Comparing Colorado’s Drug Dealer Liability Act to Legitimate Market Product Liability

Posted by Jeremy Rosenthal | Mar 24, 2017 | 0 Comments

The Colorado's Drug Dealer Liability Act (DDLA) allows for civil actions against drug dealers. Those who are active in the illegal drug market may face liability for damages incurred by users of their products. There is a similarity between how this Act functions and how actions of consumer product liability do, as it holds a party responsible for the harm caused by their product. The consumer product liability law in CO is geared to target the manufacturer of defective or dangerous products, and does not allow for suits against “innocent sellers” or those simply reselling products under a private label. The DDLA contrasts with this aspect of product liability because the entity responsible for the origination of products in illegal markets is inherently covert. Additionally, “innocent sellers” do not exist in the illegal market which clearly promotes harmful and often lethal products.

The Impact on Small Drug Dealers

The Act allows for potential liability against all participants in the illegal drug market. Small dealers are rarely the focus of the majority of criminal investigations. It is undeniable that “small-time” dealers promote drug usage, and are likely candidates to evolve into larger dealers. The DDLA provides encouragement for illegal drug users to bring action against their drug dealer(s) for the purpose of covering expenses associated with their medical treatment and recovery program.

DDLA Damages

Recoverable damages for those able to bring actions include:

  • Economic damages including expenses for medical care, recovery treatment and other costs associated with illegal drug usage.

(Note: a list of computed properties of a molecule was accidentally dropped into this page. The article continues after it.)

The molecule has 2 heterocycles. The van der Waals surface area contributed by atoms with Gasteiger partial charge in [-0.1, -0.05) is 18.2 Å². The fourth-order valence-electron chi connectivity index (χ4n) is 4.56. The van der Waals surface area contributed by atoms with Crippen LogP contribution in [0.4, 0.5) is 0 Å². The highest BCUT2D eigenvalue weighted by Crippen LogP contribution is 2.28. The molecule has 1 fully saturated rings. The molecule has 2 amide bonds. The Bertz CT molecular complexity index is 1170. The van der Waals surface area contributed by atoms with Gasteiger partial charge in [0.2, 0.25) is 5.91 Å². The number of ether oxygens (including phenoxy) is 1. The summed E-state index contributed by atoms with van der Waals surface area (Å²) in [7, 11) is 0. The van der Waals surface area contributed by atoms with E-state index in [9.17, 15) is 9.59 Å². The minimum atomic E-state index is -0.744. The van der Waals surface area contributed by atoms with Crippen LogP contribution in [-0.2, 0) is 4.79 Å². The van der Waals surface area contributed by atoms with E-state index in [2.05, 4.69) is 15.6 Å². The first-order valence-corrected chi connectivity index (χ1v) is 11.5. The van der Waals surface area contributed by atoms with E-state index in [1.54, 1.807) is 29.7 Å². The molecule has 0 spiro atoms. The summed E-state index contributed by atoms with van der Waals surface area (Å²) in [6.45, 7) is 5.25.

• Non-economic damages such as loss of consortium and pain and suffering associated with usage of illegal drugs.
  • Legal costs such as fees for attorneys and witnesses, as well as investigators to locate defendants and their assets

Comparative Negligence

The principles of comparative negligence are applicable in these matters. A plaintiff may be eligible for recovery as long as their proportional negligence was less than that of the defendant(s).

Impact of Criminal Charges & Stays of Action

A defendant in a civil case may not deny involvement in marketing illegal drugs if already convicted of doing so in a criminal matter associated with the same claim. A civil suit for damages may still be brought regardless of whether a criminal conviction against the defendant for participating in illegal drug activity exists. A motion to request a stay of action in a civil suit is allowable if a related active criminal matter has not been completed yet.

Statute of Limitations

Actions under the DDLA may be brought until four years after a cause of action occurs. The statute of limitations for defendants continues until six months have passed from a related criminal conviction.

The Law Firm of Jeremy Rosenthal has been successfully obtaining justice for Colorado injury victims for many years. We offer a client-focused approach which seeks to secure the maximum financial compensation for those we represent in matters of personal injury and wrongful death. For a complimentary consultation, call the office today at (303) 825-2223.

About the Author

Jeremy Rosenthal

Attorney Jeremy Rosenthal is dedicated to helping his clients seek just compensation for their injuries regardless of the lengths he has to go to or the distances he may have to travel in order to get it.

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